I asked McGregor if he had worked on similar projects to the Bonsai Garden.

McGregor said the closest projects have been in greenhouses. Those have been a mix of mister systems like the one installed in the Bonsai Garden, and fog systems that truly are delivering mist. Since working at the Bonsai Garden, McGregor has incorporated the same design in gardens which happened to have a small bonsai bench.

I wanted to know if there was a master plan they followed for the watering project.

Joe said the overhead system was installed after the arrival of new display benches in most cases, and the overhead system was matched to the size and needs of each tree to some degree. These will need adjusting over time as the tree positions change for display purposes.

McGregor said this was an installation that is customized to each individual bench. The principles are observed for each bench: 1) An individual ball valve shut-off for each bonsai. 2) The misters placed close enough to yield coverage for the root area. 3) The copper pipe run as aesthetically as it could be done.

Joe added that copper is far stronger to support itself without requiring separate support. In most cases, ½ inch copper lines are used in the overhead system with a unique shutoff valve installed for each tree.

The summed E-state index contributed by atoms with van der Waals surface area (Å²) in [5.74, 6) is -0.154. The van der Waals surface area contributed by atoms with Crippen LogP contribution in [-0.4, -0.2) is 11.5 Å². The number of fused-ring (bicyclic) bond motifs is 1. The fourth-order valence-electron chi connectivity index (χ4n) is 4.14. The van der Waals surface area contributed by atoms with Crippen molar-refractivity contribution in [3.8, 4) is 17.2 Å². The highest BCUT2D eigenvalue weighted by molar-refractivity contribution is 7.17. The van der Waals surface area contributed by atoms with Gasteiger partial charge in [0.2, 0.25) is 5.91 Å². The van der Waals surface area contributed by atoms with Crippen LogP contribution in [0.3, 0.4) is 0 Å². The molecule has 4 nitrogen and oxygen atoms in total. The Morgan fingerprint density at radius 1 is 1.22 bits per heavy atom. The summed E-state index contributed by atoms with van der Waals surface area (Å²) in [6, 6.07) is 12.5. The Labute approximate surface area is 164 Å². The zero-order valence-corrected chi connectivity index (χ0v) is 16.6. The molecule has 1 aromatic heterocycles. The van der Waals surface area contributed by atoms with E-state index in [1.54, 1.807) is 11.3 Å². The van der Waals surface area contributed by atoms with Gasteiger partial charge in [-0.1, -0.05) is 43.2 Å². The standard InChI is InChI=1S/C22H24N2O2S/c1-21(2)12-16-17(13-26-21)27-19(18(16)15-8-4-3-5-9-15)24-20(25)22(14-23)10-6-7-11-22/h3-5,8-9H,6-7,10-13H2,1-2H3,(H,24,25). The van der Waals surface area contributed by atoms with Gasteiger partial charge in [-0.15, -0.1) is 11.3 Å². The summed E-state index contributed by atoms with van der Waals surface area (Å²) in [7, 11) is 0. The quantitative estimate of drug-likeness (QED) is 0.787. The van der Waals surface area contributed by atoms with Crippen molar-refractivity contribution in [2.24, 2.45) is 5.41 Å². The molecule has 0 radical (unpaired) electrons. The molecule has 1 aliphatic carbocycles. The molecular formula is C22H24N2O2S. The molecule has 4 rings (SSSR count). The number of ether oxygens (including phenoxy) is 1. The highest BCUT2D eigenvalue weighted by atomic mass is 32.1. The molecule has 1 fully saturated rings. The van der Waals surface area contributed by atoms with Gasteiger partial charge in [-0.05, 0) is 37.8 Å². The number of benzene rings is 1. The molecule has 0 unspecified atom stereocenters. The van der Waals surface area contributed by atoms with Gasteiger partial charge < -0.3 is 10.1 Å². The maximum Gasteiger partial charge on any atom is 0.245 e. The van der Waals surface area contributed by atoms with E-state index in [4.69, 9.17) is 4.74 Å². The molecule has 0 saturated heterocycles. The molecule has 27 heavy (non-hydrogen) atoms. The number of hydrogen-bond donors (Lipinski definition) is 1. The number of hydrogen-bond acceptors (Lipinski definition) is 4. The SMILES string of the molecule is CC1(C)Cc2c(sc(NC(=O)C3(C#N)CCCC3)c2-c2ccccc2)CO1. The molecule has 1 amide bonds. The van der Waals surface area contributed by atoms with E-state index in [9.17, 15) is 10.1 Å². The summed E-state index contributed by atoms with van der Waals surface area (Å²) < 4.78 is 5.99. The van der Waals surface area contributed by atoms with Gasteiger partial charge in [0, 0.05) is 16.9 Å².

McGregor described the above ground pipe as ½ inch, Type M copper. The reasons for choosing this are that it is rigid enough to be sturdy, it carries more than enough water for several misters, and copper is pleasing to the eye in an outdoor setting, particularly once it darkens a bit.

The new copper version overhead watering system designed for a specifically large bonsai display.

Joe summarized that the previous system we used was a drip irrigation system that constantly needed tending. The heads or soaker lines would clog on a regular basis. Even when the heads were functioning adequately,   the water did not cover the base completely on all bonsai and did nothing at all for the canopy which is an important source of water, cooling and cleaning for trees. In addition, often trees were moved and the drip heads were not turned off or on, as necessary, and not replaced properly on the trees. We did not have the ability to easily rotate a tree with static drip lines. The new irrigation system will allow us to install the bonsai on turntables that we can rotate so all the trees get sun from all sides over time.